The Crossroad

The sun sparkled in a mid-winter sky. Up to that point, the weekend had been perfect. Saturday had been warm and spring-like, but on this day, Sunday, a cold front was expected. We were determined to soak up the warmth while it lasted.

Our bigger group broke into smaller goal-oriented sections. A big group planned to tackled the entirety of the mountain, while my group focused on a two mile trail, the Blue Trail. And we did not need to run. We were content to gambol over the rocky hills, to climb the rocks with deliberation, to stop for instagrammable moments. Hashtag: having fun!

Turkey Mountain overlooks the Arkansas River from the west. No one new to Tulsa expects a crop of rocks to reach that high into the sky. It’s no Rocky Mountain range, but it’s our interesting terrain. Trails of varying degrees of difficulties and distances are clearly marked with colors. Blue. Yellow. Pink.

Blue, if you work it right, wends up a steep incline, switches back around a pond, and then meets at this wild four-way crossroad, all signs pointing to blue. Here, our group broke smaller, but before we did I had a moment to stand in the middle of that crossing and shake my head.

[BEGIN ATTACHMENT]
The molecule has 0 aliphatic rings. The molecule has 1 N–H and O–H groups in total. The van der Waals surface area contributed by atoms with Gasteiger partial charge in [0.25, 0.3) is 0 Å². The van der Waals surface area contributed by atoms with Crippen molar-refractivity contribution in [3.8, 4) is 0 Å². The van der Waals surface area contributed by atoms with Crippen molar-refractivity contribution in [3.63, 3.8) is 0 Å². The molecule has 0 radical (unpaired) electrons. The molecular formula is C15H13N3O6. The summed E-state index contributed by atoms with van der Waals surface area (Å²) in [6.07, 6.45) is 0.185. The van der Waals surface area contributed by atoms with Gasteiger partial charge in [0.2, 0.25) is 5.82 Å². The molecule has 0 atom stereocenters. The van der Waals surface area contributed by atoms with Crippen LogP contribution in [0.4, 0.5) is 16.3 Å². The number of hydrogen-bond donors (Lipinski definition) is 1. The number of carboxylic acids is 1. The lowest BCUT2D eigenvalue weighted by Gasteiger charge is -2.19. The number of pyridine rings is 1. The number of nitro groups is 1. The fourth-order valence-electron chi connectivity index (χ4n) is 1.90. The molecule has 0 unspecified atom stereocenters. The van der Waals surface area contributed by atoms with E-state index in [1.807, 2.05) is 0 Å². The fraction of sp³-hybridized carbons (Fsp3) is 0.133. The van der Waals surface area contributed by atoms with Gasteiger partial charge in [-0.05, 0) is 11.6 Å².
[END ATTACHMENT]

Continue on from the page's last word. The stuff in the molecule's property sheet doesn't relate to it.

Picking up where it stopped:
Each option we had was, technically, correct. We could literally not make a wrong choice. Each branch would lead us inexorably back to our cars.

I remember in college, in my earnest, know-it-all youth, hearing a speaker at a Christian conference say something that changed the very essence of my world view. He said:

“God doesn’t care who you marry. He cares that you make a faithful choice.”

Now, the speaker didn’t mean we could simply throw up our hands and throw our faith to the winds of chance. What he meant was that we can spend so much time parsing the distinct pros and cons to such an extent that we strangle the life out of decision. What he meant was that when we step with faith, the choices aren’t as black and white, cut and dried, right and wrong.

I have a young friend who is weighing after college options. She’s a mess, thinking through every possible outcome, balancing what she wants (or thinks she wants) with what she needs (or thinks she needs). She wants this job, but then, does she really? And she paces anxiously, awaiting answers she’s not sure she is ready to hear.

But what if there is no wrong way for her to go? What if all of her choices are faithful choices? What if we are living in a way so that all the arrows point back to the Blue trail, the parking lot, the way home?